Running Right Over the Hill
Monday, May 8, 2006
At a kitschy eatery in Springfield, Betty Grable still reigns as the paragon of beauty, and talk of war means World War II-- at least in one booth where six men gather for their monthly lunch meeting. But aside from nearly each member's four-score years (the baby of the group won't turn 80 until December), the group's distinguishing characteristics are an uncommon camaraderie and a fitness regimen that would exhaust most 30-year-olds.
Reminiscing each month is part of the routine -- names of competitors and races from decades past are recalled with advantages. Each of the men lived through the Depression, believed in Roosevelt and survived a world war before they were 25. Five have recently celebrated golden wedding anniversaries.
These runners -- not joggers or walkers, but athletes who train nearly every day -- regularly participate in area road races dominated by thirtysomethings and baby boomers. These Depression-era kids know, without scanning the unlined faces at any starting line, that they are onto something special, and they rely on each other for training advice, support and friendship.
"Each luncheon is much like opening and scanning a well-kept diary or journal, only better," says Bill Osburn, 82, a garrulous retired ecologist. "We go back some 30 years together and recall our personal history in relation to our running. It's been such an integral part of our lives that important family activities, holidays and even global events like 9/11 are recalled in those terms."
Walt Washburn, 83, is a quiet Mainer who tapped maple trees for syrup in the 1930s and set national age-group records 70 years later. Three years ago Washburn placed first in his age group at the Boston Marathon, running 4 hours 53 minutes 18 seconds, a time that would have placed him in the middle of all finishers at last fall's Marine Corps Marathon. Like many other hard-charging runners, Washburn is on the mend after a minor bout with mortality in the form of a persistent muscle spasm in his hip.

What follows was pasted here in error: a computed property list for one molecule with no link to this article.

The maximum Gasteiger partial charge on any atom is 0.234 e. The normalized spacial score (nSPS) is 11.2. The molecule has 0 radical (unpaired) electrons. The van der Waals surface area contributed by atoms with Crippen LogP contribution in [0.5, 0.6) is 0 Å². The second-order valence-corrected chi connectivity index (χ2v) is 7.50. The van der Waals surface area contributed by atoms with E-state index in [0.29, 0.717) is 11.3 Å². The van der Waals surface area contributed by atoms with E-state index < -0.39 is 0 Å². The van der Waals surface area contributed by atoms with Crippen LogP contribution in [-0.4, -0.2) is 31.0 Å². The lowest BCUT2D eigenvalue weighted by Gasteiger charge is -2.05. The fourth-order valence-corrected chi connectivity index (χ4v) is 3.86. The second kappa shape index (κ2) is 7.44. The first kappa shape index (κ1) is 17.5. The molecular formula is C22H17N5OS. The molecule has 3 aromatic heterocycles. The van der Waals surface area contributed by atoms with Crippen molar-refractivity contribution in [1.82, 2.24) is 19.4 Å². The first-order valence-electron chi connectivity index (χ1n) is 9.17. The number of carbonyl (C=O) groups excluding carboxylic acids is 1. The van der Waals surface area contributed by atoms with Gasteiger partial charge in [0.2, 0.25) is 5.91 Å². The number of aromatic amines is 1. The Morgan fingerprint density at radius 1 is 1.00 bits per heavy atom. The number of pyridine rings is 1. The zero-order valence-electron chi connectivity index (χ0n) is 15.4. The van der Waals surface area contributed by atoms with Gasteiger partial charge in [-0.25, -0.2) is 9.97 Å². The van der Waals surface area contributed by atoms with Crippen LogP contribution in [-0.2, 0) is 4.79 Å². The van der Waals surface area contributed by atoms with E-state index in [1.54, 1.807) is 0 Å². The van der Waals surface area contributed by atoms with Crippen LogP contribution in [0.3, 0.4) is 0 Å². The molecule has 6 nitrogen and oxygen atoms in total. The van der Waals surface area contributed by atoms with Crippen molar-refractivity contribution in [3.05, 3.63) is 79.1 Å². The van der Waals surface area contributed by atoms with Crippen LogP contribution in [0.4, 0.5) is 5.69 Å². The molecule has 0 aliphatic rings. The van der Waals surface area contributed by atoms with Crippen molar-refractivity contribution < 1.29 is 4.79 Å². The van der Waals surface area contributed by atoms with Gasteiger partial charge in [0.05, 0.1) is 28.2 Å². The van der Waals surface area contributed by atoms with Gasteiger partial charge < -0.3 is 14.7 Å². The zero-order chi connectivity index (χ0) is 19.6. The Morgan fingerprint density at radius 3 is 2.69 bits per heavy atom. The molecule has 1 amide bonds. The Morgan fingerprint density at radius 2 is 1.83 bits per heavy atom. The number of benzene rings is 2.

"Ten years from now, we'll all be gone," Paul Lackey says. But not just yet: Lackey, 81, is a retired Capitol Hill police officer who looks no older than 65. He recently finished ahead of hundreds of runners half his age -- many a quarter of his age -- at an 8K in which he averaged 9 1/2 minutes per mile.
Ray Blue, 82, who raced around 20 times a year up to age 80, competes less often now. "I just got too slow," he says, but he remains a fixture in the running community, volunteering regularly at races and running five days a week. It doesn't take much imagination to see Blue as the class clown in his home town of Council Bluffs, Iowa, long before he fought in the Battle of the Bulge and in Vietnam. Blue can swap stories with Osburn about a high school meet in Missouri they both ran in 1940. "You might think we talk a lot," Blue says, "but once the food arrives, we get really quiet."
On cue, the waitress arrives to take orders. She shows neither surprise nor disappointment when every diner orders soup -- only soup, some a cup, most a bowl. She cheerfully brings extra baskets of complimentary biscuits.
A soft-spoken graduate of the Naval Academy (class of '47), Bill Morrison, 79, is the only member of the group not to have served in World War II. Morrison started running at age 62, and he and his wife Kay trained for marathons together into their late seventies.
The leader of the group, Dixon Hemphill, 81, has been a track and field enthusiast since his days as a pole vaulter at Middlebury College in the 1940s. "We used those stiff bamboo poles, so we never got all that high," he says. "Which is a good thing, because the pit was just sawdust."
Hemphill has been a regular on the Washington area road racing scene since he joined the D.C. Road Runners Club as a charter member in the '60s. He owned two running shoe stores in Fairfax in the '80s and when he retired from that business, Hemphill added swimming and biking to his running regimen. Hemphill competed in triathlons and was ranked nationally in his age group.
While training on his bike at age 74 in 1999, a car hit Hemphill, breaking his pelvis, ribs, collarbone and collapsing a lung. Seven years and four surgeries later, Hemphill's natural athletic carriage is still apparent, although his gait is constrained by scar tissue and a three-inch titanium pin in his leg. He remains optimistic that the setback is temporary and apologizes for his recent slower performances. In March, Hemphill completed the Shamrock 8K in Virginia Beach.